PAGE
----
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Kai M. Schreiber, Clifton M. Schor; What is retinal disparity?. Journal of Vision 2006;6(6):650. doi: https://doi.org/10.1167/6.6.650.
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© ARVO (1962-2015); The Authors (2016-present)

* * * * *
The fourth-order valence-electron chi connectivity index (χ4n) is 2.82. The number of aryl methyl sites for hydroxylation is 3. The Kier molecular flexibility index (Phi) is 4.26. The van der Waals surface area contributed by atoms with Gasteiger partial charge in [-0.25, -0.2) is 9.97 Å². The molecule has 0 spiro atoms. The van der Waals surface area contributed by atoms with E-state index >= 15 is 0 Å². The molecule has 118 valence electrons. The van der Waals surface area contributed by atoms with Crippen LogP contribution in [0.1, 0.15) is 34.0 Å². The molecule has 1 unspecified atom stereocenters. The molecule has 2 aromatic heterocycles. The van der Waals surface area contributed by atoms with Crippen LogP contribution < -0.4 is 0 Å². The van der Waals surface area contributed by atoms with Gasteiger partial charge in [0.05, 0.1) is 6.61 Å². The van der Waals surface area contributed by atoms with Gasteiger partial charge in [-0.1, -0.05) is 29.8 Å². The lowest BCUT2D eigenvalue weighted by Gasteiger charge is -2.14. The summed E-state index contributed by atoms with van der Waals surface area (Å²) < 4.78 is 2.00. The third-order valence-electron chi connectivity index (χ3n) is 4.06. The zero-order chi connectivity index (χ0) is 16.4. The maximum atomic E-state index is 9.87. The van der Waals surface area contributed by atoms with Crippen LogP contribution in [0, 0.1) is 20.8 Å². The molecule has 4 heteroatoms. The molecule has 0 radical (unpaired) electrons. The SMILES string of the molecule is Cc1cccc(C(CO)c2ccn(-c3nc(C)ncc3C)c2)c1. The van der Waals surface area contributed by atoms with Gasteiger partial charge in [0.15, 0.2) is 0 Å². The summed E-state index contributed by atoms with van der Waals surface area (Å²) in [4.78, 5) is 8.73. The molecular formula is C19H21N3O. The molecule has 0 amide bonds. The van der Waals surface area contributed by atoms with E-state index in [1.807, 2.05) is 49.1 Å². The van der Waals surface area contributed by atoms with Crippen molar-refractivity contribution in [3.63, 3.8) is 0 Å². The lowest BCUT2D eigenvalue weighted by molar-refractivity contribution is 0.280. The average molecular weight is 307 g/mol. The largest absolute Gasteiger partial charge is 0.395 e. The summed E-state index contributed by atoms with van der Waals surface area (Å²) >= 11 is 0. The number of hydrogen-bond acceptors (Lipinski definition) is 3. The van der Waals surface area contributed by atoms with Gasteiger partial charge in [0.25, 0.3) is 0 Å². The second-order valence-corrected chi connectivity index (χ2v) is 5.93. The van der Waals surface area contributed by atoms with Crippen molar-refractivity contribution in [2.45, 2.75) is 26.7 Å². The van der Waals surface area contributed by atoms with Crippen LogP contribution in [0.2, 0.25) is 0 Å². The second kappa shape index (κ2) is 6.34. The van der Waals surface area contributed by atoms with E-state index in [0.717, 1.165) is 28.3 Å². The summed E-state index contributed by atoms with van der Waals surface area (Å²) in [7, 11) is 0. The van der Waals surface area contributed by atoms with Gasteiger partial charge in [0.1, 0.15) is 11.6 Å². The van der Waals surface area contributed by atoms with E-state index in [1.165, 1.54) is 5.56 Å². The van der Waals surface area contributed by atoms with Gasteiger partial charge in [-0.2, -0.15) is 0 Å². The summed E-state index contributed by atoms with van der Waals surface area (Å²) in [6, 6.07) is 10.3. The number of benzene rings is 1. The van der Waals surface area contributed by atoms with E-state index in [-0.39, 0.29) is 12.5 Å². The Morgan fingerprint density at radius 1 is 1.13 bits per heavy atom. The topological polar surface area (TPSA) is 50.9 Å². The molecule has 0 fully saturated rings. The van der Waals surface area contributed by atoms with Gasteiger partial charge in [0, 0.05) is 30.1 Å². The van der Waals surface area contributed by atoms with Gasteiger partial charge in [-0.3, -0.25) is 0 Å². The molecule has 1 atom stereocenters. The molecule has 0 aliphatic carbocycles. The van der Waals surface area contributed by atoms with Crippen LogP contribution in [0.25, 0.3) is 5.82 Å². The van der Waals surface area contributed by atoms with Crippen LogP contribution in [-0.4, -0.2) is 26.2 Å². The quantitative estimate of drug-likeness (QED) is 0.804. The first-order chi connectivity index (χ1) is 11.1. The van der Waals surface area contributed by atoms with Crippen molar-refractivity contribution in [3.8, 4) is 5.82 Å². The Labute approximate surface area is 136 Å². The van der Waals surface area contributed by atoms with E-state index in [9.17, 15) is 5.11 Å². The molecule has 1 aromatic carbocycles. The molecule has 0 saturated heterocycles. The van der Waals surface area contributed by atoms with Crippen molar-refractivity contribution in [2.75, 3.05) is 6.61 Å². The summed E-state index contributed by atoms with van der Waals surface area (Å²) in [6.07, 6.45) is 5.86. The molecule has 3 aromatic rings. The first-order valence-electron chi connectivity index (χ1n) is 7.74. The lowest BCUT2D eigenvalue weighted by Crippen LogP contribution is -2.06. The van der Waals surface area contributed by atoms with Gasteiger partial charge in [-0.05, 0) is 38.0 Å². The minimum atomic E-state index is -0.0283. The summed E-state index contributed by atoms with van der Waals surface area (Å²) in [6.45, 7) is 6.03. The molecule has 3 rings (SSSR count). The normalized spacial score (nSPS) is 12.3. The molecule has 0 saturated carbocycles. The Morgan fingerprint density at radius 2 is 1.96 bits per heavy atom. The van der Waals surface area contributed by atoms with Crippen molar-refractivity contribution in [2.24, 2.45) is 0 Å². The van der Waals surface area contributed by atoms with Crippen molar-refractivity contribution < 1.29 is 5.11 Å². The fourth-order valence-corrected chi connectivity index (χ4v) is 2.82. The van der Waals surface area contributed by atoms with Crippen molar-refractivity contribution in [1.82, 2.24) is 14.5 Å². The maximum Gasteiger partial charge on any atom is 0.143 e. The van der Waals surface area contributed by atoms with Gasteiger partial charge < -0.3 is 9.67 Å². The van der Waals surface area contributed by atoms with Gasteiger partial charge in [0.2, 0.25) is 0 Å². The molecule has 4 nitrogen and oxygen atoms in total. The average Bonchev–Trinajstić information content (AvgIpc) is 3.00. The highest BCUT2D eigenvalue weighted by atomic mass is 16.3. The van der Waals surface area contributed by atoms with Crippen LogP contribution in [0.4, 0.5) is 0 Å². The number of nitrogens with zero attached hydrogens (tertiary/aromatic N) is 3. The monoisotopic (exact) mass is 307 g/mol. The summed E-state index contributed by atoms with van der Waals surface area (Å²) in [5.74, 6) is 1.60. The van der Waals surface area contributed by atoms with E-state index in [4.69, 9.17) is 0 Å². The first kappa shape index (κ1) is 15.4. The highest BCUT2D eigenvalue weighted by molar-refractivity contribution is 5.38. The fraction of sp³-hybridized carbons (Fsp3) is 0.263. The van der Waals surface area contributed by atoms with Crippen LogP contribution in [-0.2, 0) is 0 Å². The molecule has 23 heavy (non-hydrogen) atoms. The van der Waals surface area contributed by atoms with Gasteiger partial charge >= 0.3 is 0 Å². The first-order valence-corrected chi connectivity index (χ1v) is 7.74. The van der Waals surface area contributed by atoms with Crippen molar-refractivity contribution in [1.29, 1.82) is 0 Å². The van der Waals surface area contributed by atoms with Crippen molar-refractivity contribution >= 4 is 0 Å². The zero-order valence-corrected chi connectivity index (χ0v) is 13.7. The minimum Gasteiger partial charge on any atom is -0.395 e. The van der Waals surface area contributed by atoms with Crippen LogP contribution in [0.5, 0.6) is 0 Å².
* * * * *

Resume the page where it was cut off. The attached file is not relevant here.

Retinal disparity is usually thought of as a 2D vector representing the deviation from retinal correspondence. It's assumed to decompose naturally into two orthogonal components, called horizontal and vertical disparity. Extensive literature has shown these components to be processed in fundamentally different ways. But when eye movements and non-identical correspondence patterns are taken into account, the simple definition of retinal disparity breaks down. In general, neither horizontal, nor vertical disparity, nor, indeed, the disparity vector itself, are well defined entities. Retinally, a binocular target is represented by one 2D position vector for each eye, or four dimensions. If disparity is assumed to be the difference between these projection vectors and a retinal correspondence pattern, the resulting entity has eight degrees of freedom - four more than a retinally located 2D disparity vector would have. Only when empirical retinal correspondence obeys certain constraints can disparity be reduced to such a vector. But even then it can not be simply split into retinal horizontal and vertical components, because moving eyes change the relationship between retinal locations and epipolar projection geometry. A practical consequence of these theoretical issues is demonstrated using the induced effect as an example. We also present a review of the experimental disparity literature and compare the coordinate systems and effective retinal disparity stimuli used across studies.
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